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White House Years Hardcover – October, 1979


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Product Details

  • Hardcover: 1521 pages
  • Publisher: Little, Brown and Company; 1st edition (October 1979)
  • Language: English
  • ISBN-10: 0316496618
  • ISBN-13: 978-0316496612
  • Product Dimensions: 9.3 x 2.5 x 6.1 inches
  • Shipping Weight: 4 pounds
  • Average Customer Review: 4.3 out of 5 stars  See all reviews (20 customer reviews)
  • Amazon Best Sellers Rank: #177,412 in Books (See Top 100 in Books)

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Customer Reviews

The book is a real weighty tome, written by a great mind; I love it.
Rob Annis
These deliberations led to the most spectacular diplomatic initiative of our time: Nixon's historic trip to The Peoples Republic of China!
Harold Y. Grooms
The whole book is unsentimental, convincing and will appeal to the liberal or conservative reader.
David Fourer

Most Helpful Customer Reviews

19 of 21 people found the following review helpful By Raymond R. Rubino rrrsecnavy@erienet.net on October 8, 1998
Format: Hardcover
Dr. Kissinger's book is a must read for those wishing to gain insight into the politics of the diplomatic process. He takes great pains to be fair in his assessment of a number of personalities from President Nixon, to Indira Gandi. Self-observations are modest to the point of self-deprecation. The chapters in which he chronicles the Nixon Administration's involvement in the Vietnam War is worth the price of the book. Mr. Kissinger's observation of this tumultuous time in our history is candid, sometimes sad, but scholarly without being pedantic. I highly recommend this book.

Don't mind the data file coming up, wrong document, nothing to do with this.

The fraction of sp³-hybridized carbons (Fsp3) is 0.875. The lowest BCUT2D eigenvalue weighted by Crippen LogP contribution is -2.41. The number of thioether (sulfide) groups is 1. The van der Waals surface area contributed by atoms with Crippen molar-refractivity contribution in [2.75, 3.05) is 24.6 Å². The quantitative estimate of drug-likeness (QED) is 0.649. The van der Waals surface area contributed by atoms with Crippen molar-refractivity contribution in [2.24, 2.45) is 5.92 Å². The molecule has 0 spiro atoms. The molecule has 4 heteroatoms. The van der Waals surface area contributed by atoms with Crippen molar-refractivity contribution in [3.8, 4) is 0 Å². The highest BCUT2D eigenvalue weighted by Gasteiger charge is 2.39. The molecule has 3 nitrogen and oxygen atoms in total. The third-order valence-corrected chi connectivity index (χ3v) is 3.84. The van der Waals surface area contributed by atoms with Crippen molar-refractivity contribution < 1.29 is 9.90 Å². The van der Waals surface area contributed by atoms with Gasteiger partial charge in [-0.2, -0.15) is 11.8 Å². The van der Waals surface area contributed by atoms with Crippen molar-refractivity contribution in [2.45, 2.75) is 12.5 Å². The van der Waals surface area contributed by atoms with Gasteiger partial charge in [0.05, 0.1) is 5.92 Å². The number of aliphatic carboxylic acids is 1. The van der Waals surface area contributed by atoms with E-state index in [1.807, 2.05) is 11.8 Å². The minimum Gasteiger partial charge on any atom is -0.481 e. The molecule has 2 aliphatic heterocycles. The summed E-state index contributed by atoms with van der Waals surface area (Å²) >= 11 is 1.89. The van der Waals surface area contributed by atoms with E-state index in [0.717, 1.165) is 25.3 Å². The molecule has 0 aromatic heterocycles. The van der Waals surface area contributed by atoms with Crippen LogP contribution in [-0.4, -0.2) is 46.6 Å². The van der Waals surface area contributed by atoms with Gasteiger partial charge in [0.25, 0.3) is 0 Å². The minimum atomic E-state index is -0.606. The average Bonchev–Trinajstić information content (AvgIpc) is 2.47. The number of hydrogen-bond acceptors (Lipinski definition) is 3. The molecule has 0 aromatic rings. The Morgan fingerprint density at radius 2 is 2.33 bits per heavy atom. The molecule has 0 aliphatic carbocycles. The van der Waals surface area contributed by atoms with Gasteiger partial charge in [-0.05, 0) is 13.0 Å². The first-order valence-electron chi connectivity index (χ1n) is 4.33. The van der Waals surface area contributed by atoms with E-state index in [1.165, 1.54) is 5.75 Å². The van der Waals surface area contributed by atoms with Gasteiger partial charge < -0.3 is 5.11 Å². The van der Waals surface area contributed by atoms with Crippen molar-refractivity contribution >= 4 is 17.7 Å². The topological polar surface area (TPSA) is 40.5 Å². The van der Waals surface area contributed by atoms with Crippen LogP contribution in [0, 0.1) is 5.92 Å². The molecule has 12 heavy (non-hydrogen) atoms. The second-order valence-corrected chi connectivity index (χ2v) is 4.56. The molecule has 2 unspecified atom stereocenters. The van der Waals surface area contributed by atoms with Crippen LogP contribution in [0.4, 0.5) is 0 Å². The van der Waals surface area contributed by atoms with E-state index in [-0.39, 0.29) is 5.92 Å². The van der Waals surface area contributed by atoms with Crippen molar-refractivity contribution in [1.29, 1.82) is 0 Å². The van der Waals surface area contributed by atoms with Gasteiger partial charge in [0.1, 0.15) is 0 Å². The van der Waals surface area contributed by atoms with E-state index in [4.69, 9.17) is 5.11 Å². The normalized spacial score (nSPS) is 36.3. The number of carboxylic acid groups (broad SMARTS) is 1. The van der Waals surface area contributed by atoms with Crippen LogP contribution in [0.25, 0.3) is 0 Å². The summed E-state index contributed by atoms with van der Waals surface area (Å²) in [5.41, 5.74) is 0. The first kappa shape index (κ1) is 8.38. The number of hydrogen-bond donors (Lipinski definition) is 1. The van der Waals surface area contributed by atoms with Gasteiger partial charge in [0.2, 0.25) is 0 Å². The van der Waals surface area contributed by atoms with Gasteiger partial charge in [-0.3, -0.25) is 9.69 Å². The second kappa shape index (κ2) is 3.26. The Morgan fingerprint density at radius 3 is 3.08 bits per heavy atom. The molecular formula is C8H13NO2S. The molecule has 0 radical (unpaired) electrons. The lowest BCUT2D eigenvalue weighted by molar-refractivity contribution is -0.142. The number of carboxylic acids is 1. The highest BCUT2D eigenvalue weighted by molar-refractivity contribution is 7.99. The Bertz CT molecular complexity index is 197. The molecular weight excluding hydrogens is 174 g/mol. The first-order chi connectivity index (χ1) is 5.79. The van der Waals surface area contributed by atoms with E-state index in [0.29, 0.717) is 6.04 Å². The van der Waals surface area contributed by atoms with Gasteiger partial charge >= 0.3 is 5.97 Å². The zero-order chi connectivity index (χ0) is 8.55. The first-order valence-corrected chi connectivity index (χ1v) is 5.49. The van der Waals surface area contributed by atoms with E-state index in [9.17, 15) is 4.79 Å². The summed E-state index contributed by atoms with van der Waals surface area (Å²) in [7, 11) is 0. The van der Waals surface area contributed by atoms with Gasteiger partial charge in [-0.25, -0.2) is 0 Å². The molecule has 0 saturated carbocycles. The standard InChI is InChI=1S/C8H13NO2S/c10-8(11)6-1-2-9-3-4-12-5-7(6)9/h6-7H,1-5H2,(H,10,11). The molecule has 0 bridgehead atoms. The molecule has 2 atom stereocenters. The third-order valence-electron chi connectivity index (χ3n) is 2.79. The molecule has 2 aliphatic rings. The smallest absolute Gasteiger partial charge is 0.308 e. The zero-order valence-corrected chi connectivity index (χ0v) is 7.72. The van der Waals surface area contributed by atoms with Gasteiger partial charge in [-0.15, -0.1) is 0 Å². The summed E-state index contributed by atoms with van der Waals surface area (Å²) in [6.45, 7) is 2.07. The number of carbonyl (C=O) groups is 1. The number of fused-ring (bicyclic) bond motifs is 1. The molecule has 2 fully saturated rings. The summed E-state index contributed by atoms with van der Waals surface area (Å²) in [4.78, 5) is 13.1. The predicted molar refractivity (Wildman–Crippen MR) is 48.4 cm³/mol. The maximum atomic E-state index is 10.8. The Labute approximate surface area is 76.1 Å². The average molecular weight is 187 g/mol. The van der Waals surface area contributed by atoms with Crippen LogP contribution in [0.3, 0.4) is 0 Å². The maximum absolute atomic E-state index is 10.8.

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15 of 17 people found the following review helpful By Harold Y. Grooms on January 22, 2001
Format: Hardcover
The title of this review stems from an ancient Chinese proverb. Henry A. Kissinger's book, White House Years is the first of a three-volume trilogy that covers his remarkable career. This initial book begins with his appointment as National Security Advisor to Richard M. Nixon January 1969, and ends with the initialing of the Paris Peace Accords in 1973. Kissinger lets the reader know early on, they were under no illusions their journey would be easy or joyous.

He paints a vivid picture of Lyndon Johnson at Nixon's inauguration. If a political heavyweight like L.B.J. could be humbled by (sic) "Veetnam" no one could expect an easy time. Nixon, who had made a career of exhorting political opponents to, "Get tough with the Communists," now had his turn. He would either succeed where his predecessors had failed, or share L.B.J.s fate.

A series of opportunities to "get tough" with the Communists soon followed. The Soviets continued to harass Berlin; the Strateg!ic Arms Limitation (SALT) Talks provided critics from the right and left; West German leader Willie Brandt's Ostpolitik threatened the cohesion of the Atlantic Alliance and the Soviets' establishment of a submarine base at Cienfuegos, Cuba created a situation reminiscent of the Cuban Missile Crisis. Also, the election of Salvador Allende in Chile threatened to introduce a second, Communist state into the Western Hemisphere. Elsewhere, a crisis was brewing between India and Pakistan, and the powder keg in the Middle East threatened to explode at any time.